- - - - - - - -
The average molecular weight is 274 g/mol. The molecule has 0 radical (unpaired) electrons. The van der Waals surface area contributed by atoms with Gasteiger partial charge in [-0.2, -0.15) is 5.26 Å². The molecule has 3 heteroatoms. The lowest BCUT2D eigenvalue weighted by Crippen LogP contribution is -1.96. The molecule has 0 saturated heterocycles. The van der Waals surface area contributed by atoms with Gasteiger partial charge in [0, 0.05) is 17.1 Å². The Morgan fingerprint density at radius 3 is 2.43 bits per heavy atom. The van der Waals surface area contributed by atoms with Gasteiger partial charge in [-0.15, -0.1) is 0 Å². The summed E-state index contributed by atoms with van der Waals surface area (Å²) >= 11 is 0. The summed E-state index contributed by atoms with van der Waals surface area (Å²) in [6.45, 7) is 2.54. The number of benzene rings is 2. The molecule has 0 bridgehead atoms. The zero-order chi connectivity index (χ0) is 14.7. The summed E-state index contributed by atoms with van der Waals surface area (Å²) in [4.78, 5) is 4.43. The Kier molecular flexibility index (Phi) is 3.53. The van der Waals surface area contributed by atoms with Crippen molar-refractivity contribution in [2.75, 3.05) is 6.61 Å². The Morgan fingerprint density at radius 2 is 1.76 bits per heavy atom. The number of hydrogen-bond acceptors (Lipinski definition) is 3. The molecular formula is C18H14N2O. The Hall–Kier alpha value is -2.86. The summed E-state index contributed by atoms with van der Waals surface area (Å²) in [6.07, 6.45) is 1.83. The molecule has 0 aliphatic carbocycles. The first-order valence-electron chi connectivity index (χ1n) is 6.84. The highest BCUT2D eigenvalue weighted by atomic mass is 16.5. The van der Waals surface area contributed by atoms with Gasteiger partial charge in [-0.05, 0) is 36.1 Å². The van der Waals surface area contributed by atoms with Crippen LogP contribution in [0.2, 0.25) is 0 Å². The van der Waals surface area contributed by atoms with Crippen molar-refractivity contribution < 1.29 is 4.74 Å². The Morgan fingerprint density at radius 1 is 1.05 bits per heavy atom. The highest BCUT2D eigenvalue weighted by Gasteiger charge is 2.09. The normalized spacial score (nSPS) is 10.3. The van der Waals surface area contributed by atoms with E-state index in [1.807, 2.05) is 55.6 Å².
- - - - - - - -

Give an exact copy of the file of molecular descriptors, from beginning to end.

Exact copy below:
The average molecular weight is 274 g/mol. The molecule has 0 radical (unpaired) electrons. The van der Waals surface area contributed by atoms with Gasteiger partial charge in [-0.2, -0.15) is 5.26 Å². The molecule has 3 heteroatoms. The lowest BCUT2D eigenvalue weighted by Crippen LogP contribution is -1.96. The molecule has 0 saturated heterocycles. The van der Waals surface area contributed by atoms with Gasteiger partial charge in [0, 0.05) is 17.1 Å². The Morgan fingerprint density at radius 3 is 2.43 bits per heavy atom. The van der Waals surface area contributed by atoms with Gasteiger partial charge in [-0.15, -0.1) is 0 Å². The summed E-state index contributed by atoms with van der Waals surface area (Å²) >= 11 is 0. The summed E-state index contributed by atoms with van der Waals surface area (Å²) in [6.45, 7) is 2.54. The number of benzene rings is 2. The molecule has 0 bridgehead atoms. The zero-order chi connectivity index (χ0) is 14.7. The summed E-state index contributed by atoms with van der Waals surface area (Å²) in [4.78, 5) is 4.43. The Kier molecular flexibility index (Phi) is 3.53. The van der Waals surface area contributed by atoms with Crippen molar-refractivity contribution in [2.75, 3.05) is 6.61 Å². The Morgan fingerprint density at radius 2 is 1.76 bits per heavy atom. The number of hydrogen-bond acceptors (Lipinski definition) is 3. The molecular formula is C18H14N2O. The Hall–Kier alpha value is -2.86. The summed E-state index contributed by atoms with van der Waals surface area (Å²) in [6.07, 6.45) is 1.83. The molecule has 0 aliphatic carbocycles. The first-order valence-electron chi connectivity index (χ1n) is 6.84. The highest BCUT2D eigenvalue weighted by atomic mass is 16.5. The van der Waals surface area contributed by atoms with Gasteiger partial charge in [-0.05, 0) is 36.1 Å². The van der Waals surface area contributed by atoms with Crippen LogP contribution in [0.2, 0.25) is 0 Å². The van der Waals surface area contributed by atoms with Crippen molar-refractivity contribution < 1.29 is 4.74 Å². The Morgan fingerprint density at radius 1 is 1.05 bits per heavy atom. The highest BCUT2D eigenvalue weighted by Gasteiger charge is 2.09. The normalized spacial score (nSPS) is 10.3. The van der Waals surface area contributed by atoms with E-state index in [1.807, 2.05) is 55.6 Å².